Before they could harm Lot and break into the house, the "men" pulled Lot back in and struck the intruders with blindness, and revealed to Lot that they were angels sent to destroy the place. This allowed a window of opportunity for Lot to make preparations for him and his family to leave. When he went out to his sons in law that married his daughters, to warn them to flee, they treated him as one that mocked.
As the day began to dawn, the angels urged him to hasten and leave, and when he yet lingered, the angels took hold of the hands of Lot, his wife and two daughters and transported them beyond the city and set them down, and the angel told Lot: "Escape for thy life; look not behind thee, neither stay thou in all the plain; escape to the mountain, lest thou be consumed."
Genesis 19:23 ¶ The sun was risen upon the earth when Lot entered into Zoar.
24 Then the LORD rained upon Sodom and upon Gomorrah brimstone and fire from the LORD out of heaven;
25 And he overthrew those cities, and all the plain, and all the inhabitants of the cities, and that which grew upon the ground.
26 But his wife looked back from behind him, and she became a pillar of salt.
From where Abraham was that morning, in an elevated region, he could see the dense smoke billowing up into the heavens from the ruined cities.
Instead of both brimstone and fire, Josephus has only lightning as the cause of the fire that destroyed Sodom: "God then cast a thunderbolt upon the city, and set it on fire, with its inhabitants; and laid waste the country with the like burning, as I formerly said when I wrote the Jewish War."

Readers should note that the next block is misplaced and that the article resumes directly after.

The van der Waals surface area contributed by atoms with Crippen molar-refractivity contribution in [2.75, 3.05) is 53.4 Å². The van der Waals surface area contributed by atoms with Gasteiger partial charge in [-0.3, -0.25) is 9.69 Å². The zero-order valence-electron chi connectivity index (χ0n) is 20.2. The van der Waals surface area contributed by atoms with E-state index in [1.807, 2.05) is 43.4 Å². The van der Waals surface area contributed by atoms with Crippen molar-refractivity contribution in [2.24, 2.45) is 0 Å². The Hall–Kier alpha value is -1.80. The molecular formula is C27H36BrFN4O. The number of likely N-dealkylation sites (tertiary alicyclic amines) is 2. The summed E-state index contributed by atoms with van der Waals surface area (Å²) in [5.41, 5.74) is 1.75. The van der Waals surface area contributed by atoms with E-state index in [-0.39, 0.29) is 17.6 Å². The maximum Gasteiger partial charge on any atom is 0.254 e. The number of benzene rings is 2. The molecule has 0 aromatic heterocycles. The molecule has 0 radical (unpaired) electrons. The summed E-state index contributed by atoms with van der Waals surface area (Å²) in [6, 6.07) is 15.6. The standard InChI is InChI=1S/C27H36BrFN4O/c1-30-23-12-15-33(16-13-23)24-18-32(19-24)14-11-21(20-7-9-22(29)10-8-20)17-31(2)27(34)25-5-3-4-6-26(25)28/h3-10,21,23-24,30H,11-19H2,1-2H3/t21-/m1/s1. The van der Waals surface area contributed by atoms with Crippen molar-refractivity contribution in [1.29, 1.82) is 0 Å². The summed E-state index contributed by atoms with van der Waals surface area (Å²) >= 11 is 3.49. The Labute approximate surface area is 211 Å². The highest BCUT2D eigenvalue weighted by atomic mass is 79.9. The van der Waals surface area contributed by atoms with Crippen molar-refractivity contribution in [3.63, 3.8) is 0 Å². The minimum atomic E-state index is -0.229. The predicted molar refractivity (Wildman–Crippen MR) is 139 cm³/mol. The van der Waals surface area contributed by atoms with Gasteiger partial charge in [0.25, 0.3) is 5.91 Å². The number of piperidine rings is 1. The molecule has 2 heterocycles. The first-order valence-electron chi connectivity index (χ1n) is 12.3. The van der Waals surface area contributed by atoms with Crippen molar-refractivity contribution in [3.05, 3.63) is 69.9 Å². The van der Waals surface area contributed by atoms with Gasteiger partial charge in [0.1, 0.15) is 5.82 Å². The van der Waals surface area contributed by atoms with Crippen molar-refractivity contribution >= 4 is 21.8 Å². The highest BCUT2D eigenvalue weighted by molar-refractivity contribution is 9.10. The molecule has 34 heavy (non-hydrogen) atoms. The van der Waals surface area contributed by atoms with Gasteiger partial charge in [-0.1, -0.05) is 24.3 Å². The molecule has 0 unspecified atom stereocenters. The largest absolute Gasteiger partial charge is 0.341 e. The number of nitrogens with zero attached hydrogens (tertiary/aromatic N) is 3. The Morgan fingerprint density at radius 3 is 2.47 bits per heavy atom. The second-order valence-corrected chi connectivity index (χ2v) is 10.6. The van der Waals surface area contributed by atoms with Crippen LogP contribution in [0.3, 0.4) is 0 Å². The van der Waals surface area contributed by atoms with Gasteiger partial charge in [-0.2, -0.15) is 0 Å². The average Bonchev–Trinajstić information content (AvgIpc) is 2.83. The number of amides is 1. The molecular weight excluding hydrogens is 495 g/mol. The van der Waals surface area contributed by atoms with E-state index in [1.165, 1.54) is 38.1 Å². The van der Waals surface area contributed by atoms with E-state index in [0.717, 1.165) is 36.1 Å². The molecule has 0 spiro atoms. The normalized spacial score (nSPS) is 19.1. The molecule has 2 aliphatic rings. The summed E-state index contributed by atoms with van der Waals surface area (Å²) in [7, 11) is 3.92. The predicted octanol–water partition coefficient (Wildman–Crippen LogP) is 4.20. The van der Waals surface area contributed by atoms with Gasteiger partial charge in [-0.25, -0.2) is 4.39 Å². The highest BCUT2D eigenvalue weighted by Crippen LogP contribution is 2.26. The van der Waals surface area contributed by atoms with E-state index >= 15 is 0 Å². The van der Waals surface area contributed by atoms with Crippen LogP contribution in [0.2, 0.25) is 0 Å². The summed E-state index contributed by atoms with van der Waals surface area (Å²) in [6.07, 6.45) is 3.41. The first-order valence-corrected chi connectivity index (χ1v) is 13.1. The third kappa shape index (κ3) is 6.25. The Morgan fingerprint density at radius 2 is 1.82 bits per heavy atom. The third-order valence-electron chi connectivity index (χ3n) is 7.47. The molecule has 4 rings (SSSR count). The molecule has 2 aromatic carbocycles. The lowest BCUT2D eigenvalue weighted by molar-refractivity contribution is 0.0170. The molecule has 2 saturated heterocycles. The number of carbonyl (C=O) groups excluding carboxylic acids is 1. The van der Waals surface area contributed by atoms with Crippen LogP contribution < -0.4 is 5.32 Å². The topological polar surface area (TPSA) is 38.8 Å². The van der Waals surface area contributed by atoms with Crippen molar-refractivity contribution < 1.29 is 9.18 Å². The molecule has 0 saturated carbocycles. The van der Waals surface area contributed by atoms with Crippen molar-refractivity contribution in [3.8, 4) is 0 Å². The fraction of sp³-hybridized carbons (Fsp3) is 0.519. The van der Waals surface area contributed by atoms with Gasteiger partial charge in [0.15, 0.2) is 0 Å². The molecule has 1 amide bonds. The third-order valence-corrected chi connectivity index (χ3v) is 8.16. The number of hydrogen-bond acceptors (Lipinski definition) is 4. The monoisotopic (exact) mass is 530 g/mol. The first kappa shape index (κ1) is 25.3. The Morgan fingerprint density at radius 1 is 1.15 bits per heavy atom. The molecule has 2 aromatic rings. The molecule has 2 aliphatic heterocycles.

Lot and his daughters 
An account of Lot and his daughters in
Genesis 19:30 And Lot went up out of Zoar, and dwelt in the mountain, and his two daughters with him; for he feared to dwell in Zoar: and he dwelt in a cave, he and his two daughters.
31 And the firstborn said unto the younger, Our father is old, and there is not a man in the earth to come in unto us after the manner of all the earth:
32 Come, let us make our father drink wine, and we will lie with him, that we may preserve seed of our father.
33 And they made their father drink wine that night: and the firstborn went in, and lay with her father; and he perceived not when she lay down, nor when she arose.